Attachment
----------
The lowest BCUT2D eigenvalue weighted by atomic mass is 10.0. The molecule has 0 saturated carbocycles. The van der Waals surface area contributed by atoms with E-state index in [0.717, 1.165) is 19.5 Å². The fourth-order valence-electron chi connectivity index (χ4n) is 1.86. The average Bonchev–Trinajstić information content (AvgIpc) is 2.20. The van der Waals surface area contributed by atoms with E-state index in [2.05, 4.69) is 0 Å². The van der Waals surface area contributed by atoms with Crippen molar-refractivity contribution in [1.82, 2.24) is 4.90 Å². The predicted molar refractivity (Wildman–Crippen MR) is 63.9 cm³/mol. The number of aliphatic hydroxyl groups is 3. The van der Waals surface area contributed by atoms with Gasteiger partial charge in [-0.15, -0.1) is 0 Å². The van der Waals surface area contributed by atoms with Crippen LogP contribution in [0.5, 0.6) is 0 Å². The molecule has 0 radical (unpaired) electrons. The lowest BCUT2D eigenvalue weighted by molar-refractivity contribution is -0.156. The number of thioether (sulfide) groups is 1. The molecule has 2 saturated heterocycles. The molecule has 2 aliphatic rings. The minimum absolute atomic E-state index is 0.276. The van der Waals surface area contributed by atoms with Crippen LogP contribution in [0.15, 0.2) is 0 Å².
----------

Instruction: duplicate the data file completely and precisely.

The lowest BCUT2D eigenvalue weighted by atomic mass is 10.0. The molecule has 0 saturated carbocycles. The van der Waals surface area contributed by atoms with E-state index in [0.717, 1.165) is 19.5 Å². The fourth-order valence-electron chi connectivity index (χ4n) is 1.86. The average Bonchev–Trinajstić information content (AvgIpc) is 2.20. The van der Waals surface area contributed by atoms with E-state index in [2.05, 4.69) is 0 Å². The van der Waals surface area contributed by atoms with Crippen molar-refractivity contribution in [1.82, 2.24) is 4.90 Å². The predicted molar refractivity (Wildman–Crippen MR) is 63.9 cm³/mol. The number of aliphatic hydroxyl groups is 3. The van der Waals surface area contributed by atoms with Gasteiger partial charge in [-0.15, -0.1) is 0 Å². The van der Waals surface area contributed by atoms with Crippen LogP contribution in [0.5, 0.6) is 0 Å². The molecule has 0 radical (unpaired) electrons. The lowest BCUT2D eigenvalue weighted by molar-refractivity contribution is -0.156. The number of thioether (sulfide) groups is 1. The molecule has 2 saturated heterocycles. The molecule has 2 aliphatic rings. The minimum absolute atomic E-state index is 0.276. The van der Waals surface area contributed by atoms with Crippen LogP contribution in [0.15, 0.2) is 0 Å².